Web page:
Like cold water to a weary soul is good news from a distant land.
Wilderness Camp is a yearly tradition at the school that I work at: during the first week of October, small teams of 11th graders embark upon a four-day backpacking trip into the woods and mountains surrounding Tokyo. One inevitable take-away from the days of hiking and camping is a list of things the students had previously taken for granted. Usually topping the list is water. As trails steepen and the sweat starts to pour, water-breaks not only become a want, but a need.
Tired, sore and dehydrated, the way forward seems impossible, the next peak just a little too steep. Water refreshes the thirsting, weary body, and enables the exhausted sojourner to press on.
What an apt analogy to describe the arrival of good news! Though Solomon’s kingdom enjoyed peace and prosperity, Israel’s position between major world powers was never entirely secure. Sandwiched between powerful and vast ancient civilizations, the Israelites lived in the midst of tensions over land, resources and cultural differences that must have seemed so much bigger than them. Surely their call to bless the nations seemed at times out of reach while living in expectation not of good news, but of invasion or rumors of invasion!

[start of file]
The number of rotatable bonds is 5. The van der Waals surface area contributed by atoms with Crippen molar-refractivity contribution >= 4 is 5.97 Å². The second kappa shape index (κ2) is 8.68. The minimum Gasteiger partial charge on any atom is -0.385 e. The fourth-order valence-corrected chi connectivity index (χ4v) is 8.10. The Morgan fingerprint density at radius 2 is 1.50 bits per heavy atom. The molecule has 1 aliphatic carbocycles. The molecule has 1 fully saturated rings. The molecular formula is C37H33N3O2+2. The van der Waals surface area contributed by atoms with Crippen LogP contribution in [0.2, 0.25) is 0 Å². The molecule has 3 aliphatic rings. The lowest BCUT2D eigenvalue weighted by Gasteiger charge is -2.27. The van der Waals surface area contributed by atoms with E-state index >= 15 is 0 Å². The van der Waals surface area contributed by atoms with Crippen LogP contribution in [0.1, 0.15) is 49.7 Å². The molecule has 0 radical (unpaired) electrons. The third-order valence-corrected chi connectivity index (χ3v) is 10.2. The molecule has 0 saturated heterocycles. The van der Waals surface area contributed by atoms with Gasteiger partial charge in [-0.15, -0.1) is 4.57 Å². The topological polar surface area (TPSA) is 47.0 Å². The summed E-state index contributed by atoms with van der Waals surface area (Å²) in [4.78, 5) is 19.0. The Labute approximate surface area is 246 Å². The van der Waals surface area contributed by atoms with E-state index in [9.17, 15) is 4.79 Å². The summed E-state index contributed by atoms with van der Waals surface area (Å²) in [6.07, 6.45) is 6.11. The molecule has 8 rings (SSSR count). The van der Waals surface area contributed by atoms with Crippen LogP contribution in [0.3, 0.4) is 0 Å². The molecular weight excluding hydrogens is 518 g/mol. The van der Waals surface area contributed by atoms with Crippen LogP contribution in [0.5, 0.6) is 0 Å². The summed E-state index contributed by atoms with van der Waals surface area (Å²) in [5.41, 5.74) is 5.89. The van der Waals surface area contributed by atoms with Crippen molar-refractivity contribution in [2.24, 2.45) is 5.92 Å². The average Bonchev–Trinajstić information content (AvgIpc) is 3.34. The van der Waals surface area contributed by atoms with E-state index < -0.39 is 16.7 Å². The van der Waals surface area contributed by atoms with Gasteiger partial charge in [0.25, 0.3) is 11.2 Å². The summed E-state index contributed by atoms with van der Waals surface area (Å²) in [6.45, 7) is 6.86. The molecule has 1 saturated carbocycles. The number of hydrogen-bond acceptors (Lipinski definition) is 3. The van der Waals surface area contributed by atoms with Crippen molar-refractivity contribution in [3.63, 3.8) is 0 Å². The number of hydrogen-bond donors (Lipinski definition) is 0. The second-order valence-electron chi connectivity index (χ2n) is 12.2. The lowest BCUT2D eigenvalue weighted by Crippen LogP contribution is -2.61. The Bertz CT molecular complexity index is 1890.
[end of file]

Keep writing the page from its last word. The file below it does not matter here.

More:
Yet the news that we now reflect upon in this Advent season was not merely good news; it was the best news! Notably, the news wasn’t arriving in Bethlehem from a distant land; rather, Bethlehem was the epicenter and the news was to be broadcast to many distant lands, world over! Millennia of stumbling, weariness and hopelessness arrived at that moment to receive nothing less than history’s greatest water-break. We persevere today in the renewal and refreshment of the good news of Christ. Quenched with this knowledge, our thirst slaked by Christ’s spirit, we push on, secure in the trust that the hike is not impossible.